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USC crafts tech system using mobile apps, AI to expand care

Information technology has finally achieved the latest in addressing physicians' shortage of time - at a California testbed, it will enable doctors to be in two places at once. Using technology developed at the USC Institute for Creative Technologies, the university's Center for Body Computing's Virtual Care Clinic program will let physicians connect with low-risk patients through a mobile app that will enable doctors to create a digital rendering of themselves in the matter of seconds

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Episode #009: Dr. Leslie Saxon on Developing a Virtual Care Model that Works

Dr. Leslie Saxon has worked at a number of institutions besides USC, including UCLA and UCSF. She is an Interventional Cardiologist who specializes in the diagnosis of cardiac arrhythmia. Dr. Saxon also hosts the Body Computing Conference at USC, an event which focuses on innovation in digital health. In this podcast with Digital Health Today, Dr. Saxon discusses her work and how innovation in connectivity has improved her work as an Interventional Cardiologist.

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How Virtual Reality is Gaining Traction in Healthcare

Using a virtual human agent may seem like a detached method of doctor-patient communication, but Dr. Leslie Saxon believes it to be the exact opposite. With this kind of technology, she told Healthline, patients could get their questions answered in an environment free from judgement. They can access information on their own time and their own pace. A proponent of patient education, Saxon is also behind an initiative to offer patients on-demand medical literature that complements physician recommendations.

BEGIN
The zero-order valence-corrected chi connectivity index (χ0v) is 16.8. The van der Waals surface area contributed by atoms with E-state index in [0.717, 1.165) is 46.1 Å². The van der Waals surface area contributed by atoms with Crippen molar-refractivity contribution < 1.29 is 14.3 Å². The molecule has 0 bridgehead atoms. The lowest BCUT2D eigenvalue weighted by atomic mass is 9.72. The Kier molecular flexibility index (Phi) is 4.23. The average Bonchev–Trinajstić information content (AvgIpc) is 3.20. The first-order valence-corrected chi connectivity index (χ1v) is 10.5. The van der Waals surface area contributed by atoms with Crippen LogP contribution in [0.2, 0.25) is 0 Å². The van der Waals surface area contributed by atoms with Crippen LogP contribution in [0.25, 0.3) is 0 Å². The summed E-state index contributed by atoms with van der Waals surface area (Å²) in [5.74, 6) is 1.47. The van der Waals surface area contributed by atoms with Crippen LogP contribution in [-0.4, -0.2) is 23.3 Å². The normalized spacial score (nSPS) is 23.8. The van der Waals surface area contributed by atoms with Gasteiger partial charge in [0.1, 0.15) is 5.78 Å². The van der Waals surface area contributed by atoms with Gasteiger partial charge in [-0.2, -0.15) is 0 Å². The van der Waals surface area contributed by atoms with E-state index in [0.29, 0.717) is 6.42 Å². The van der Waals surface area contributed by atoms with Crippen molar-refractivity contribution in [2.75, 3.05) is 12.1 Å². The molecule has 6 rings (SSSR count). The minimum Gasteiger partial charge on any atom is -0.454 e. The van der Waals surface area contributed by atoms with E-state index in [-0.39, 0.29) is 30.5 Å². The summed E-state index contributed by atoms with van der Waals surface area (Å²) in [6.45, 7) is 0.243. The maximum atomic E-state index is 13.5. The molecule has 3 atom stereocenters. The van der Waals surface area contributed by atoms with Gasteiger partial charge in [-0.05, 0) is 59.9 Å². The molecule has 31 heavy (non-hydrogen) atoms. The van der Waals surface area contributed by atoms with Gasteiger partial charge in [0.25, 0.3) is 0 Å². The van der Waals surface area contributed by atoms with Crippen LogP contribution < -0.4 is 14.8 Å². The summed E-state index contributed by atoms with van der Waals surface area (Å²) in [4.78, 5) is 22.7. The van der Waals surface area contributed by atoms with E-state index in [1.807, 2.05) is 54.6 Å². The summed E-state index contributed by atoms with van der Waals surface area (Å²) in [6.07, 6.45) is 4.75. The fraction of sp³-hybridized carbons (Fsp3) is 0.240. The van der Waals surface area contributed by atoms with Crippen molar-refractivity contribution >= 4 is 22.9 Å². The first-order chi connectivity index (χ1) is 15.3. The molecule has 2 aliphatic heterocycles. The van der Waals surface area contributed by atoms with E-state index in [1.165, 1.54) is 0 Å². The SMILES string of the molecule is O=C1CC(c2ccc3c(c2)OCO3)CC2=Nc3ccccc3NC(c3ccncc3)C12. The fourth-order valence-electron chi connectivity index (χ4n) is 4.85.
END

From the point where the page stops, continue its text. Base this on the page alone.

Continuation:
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Nation’s First Digital Health Fellowship Created at USC Center for Body Computing

Taking the next step as a national thought leader in digital health innovation among university-based medical centers, the University of Southern California Center for Body Computing (USC CBC) announced the first Digital Health Fellowship in the U.S. The inaugural 12-month Fellowship will provide exposure, training and research opportunities in digital health patient education, diagnosis and therapy that are under development and study at the USC CBC.

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Mind Over Matter: A Matter of the Heart for Leslie Saxon, MD

Leslie Saxon, MD, has her heart set on disruptive innovation in health care. As a cardiologist and Founder/Executive Director of the USC Center for Body Computing and USC Virtual Care Clinic (sponsored by VSP Global), Saxon's passion for providing affordable, global health care shows and was evident during her energetic session at Vision Monday's 2016 Global Leadership Summit. For Saxon, the future of healthcare is not expensive devices, but mobile technology that can "leverage storytelling and social networks for health. Once we take the fear out of medicine, we can turn it into a virtual story and engage people for their own good." Click here to watch Dr. Saxon's full talk and learn more about the future of disruptive innovation in healthcare.

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Digital Health 2016

Taking the next step as a national thought leader in digital health innovation among university-based medical centers, the University of Southern California Center for Body Computing (USC CBC) announced the first Digital Health Fellowship in the U.S. The inaugural 12-month Fellowship will provide exposure, training and research opportunities in digital health patient education, diagnosis and therapy that are under development and study at the USC CBC.

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Health apps: Unlimited promise or 'like having a really bad doctor'

Dr. Leslie Saxon, cardiologist and executive director of the USC Center for Body Computing, said there's "unbelievable potential" for medical apps to save lives. Doctors can now continuously monitor heart rhythm data and watch for problems in patients with implanted heart devices. They can immediately determine whether someone is having a heart attack by turning their smartphone into an electrocardiogram, or EKG.